Direct printing is used for colours such as black, made from a mixture of iron filings, jaggery and natural gum; red, made from natural gum and alum; and grey, khaki and brown, from kashish. Other colours in the palette include indigo-blue, green and a marigold yellow — all created using natural dyes.

    Balotra print fabric was traditionally used for the attire of women — ghagra (skirt), choli and odhani (a draped cloth) — from various regional communities. Dark-coloured fabrics that mask traces of dirt were used every day as they were better suited to labour, whereas the relatively uncommon lighter variations were reserved for special occasions. The printed cloth also served as social designators, with colours, motifs and patterns being used as differentiators of ethnicity, religion, socio-economic position, occupation and marital status. For example, the phooli, gainda and chameli are motifs worn exclusively by the Mali community. Others such as Rabari ro fatiya and Maliya ro fatiya, named after their respective communities, and the tokriya for the Rabari and gul buta for the Jain communities are all worn by widows. The mato ro fatiya is worn by women who are pre-construction workers, the trifuli is worn by young betrothed girls in Marwar. Motifs derived from names of medicinal and talismanic plants, such as laung and nimboli are worn by married women and by Chaudhary women and Mali widows, respectively. Other motifs such as methi, worn by widows from several communities, and goonda, worn by married Chaudhary women, are based on locally available plants commonly used in cooking.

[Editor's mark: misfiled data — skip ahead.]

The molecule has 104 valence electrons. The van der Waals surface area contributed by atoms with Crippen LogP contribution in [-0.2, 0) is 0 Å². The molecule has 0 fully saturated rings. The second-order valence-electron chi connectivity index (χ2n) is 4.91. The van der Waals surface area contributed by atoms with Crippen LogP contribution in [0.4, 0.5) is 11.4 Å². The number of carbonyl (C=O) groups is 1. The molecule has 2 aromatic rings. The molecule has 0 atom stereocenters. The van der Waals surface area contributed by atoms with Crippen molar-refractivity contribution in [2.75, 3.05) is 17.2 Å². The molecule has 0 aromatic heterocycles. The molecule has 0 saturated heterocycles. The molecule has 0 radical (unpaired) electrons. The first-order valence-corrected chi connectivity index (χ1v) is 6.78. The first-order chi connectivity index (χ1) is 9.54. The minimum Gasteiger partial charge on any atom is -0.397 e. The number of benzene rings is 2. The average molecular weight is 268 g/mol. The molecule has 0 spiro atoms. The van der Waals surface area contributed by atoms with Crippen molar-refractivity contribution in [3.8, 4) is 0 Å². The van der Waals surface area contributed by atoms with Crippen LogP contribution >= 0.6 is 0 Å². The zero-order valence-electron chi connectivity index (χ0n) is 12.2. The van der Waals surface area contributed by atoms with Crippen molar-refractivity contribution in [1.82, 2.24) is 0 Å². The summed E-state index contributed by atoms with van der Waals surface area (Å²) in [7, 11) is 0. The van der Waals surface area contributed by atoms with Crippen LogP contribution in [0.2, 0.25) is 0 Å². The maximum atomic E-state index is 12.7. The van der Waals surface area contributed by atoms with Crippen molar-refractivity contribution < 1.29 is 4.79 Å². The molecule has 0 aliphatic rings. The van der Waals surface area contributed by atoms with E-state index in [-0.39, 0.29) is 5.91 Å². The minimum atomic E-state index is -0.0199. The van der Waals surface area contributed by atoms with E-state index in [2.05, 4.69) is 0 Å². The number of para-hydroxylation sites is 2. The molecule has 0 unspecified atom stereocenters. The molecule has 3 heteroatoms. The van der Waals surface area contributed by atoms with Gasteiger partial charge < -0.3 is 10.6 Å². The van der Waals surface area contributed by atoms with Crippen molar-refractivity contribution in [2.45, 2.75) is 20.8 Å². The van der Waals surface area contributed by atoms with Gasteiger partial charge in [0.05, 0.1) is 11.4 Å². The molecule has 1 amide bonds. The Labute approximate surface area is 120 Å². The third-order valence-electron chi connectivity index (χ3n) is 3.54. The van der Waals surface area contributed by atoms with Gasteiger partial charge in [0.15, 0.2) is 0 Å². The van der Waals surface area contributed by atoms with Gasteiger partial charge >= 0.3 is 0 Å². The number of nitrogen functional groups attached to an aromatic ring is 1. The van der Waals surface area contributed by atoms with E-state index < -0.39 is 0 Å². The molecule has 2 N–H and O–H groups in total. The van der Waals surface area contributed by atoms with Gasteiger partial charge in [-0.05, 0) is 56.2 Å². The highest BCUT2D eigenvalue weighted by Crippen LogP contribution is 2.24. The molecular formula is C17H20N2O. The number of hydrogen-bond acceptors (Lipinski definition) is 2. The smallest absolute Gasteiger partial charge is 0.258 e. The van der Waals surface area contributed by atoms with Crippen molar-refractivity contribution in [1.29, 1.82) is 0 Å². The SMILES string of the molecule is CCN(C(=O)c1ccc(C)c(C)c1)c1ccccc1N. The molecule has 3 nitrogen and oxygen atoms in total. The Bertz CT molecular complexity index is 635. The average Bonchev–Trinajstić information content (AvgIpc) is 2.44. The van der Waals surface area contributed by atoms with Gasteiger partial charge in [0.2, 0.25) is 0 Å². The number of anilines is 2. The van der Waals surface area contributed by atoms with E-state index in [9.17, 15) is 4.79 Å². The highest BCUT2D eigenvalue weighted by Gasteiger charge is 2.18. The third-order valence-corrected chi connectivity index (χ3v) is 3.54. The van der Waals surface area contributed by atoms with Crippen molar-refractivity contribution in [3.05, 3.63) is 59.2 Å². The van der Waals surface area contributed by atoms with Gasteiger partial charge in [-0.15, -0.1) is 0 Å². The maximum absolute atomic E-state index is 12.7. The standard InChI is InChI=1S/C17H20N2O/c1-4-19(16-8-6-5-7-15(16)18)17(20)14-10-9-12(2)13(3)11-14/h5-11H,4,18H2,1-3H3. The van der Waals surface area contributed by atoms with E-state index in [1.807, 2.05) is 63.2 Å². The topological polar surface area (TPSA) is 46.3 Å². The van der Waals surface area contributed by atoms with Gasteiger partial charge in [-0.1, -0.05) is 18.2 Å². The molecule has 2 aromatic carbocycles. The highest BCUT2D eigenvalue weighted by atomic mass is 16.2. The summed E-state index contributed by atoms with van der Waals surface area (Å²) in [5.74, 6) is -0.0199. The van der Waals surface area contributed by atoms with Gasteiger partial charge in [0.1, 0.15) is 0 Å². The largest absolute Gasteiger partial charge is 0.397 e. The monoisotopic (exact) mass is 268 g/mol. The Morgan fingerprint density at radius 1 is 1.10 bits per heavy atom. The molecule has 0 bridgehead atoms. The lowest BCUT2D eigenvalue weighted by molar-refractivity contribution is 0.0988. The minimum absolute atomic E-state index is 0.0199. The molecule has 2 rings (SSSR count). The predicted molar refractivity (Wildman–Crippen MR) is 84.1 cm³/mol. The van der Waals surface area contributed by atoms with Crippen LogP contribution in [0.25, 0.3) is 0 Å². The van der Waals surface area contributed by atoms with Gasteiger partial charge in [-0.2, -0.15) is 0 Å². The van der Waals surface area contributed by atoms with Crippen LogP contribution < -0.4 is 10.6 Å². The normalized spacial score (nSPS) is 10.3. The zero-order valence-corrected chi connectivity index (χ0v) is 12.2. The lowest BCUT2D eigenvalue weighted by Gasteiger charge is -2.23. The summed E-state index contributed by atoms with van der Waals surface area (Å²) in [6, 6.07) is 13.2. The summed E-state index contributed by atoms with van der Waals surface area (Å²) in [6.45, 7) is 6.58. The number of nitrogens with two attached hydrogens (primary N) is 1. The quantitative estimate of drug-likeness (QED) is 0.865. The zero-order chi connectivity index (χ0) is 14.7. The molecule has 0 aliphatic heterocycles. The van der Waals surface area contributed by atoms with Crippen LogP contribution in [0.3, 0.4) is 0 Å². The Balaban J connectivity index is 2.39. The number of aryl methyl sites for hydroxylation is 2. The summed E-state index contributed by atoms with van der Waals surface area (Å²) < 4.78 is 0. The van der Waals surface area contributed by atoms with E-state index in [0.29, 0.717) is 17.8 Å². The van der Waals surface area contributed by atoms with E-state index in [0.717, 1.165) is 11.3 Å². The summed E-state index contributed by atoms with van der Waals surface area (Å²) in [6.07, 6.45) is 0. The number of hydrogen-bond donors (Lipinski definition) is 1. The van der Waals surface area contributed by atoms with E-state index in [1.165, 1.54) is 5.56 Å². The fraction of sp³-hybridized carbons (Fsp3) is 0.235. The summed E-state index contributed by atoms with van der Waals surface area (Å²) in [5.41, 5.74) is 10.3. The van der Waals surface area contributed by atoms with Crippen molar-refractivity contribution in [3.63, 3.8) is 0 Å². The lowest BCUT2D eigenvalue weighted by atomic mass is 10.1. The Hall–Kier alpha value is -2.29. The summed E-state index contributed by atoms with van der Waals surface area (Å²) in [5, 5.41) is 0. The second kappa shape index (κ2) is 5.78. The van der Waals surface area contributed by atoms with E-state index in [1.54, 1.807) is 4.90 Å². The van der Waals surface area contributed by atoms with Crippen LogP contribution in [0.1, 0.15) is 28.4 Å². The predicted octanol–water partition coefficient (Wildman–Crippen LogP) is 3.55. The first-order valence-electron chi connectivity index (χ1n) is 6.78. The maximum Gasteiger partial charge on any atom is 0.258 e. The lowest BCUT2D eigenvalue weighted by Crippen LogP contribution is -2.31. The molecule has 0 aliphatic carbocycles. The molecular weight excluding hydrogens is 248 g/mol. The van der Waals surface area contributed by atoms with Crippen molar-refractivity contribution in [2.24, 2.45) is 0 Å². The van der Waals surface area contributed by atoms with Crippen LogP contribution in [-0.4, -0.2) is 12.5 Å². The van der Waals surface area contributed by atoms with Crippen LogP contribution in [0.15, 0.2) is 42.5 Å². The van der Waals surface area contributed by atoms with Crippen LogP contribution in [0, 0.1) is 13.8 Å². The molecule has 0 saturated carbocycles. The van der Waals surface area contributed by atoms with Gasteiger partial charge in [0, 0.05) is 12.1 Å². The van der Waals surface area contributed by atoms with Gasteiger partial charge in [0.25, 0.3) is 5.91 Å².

Since the 1990s, traditional Balotra printing has seen a steady decline as local printers have turned to other professions and as the appeal of less-expensive chemical dyes, polyester fabric and screen-printing methods have simultaneously increased. Only a handful of Chippa karigars who use traditional methods to produce authentic Balotra prints remain. These artisans work to supply local communities while also expanding their customer base by adapting traditional designs to decorate household textiles such as floor coverings, bedsheets, pillows and cushion covers.

     

     
    Bibliography

    Emma Ronald, and David Dunning. 2008. Balotra: The Complex Language of Print. Jaipur: Anokhi Museum of Hand Printing.

    Ghose, Ruchira. 2017. “Mapping Indian Textiles: Approaches to Display and Storage of Indian Textiles in Public Museums.” New Delhi: Indira Gandhi National Centre for the Arts.

    Joseph, D.C. 1962. Gazetteer of India, Rajasthan (District Gazetteers): Barmer. Jaipur: Government Central Press.

    Varadarajan, Lotika. 1983. Traditions of Textile Printing in Kutch: Ajrakh and Related Techniques. Ahmedabad: New Order Book Company.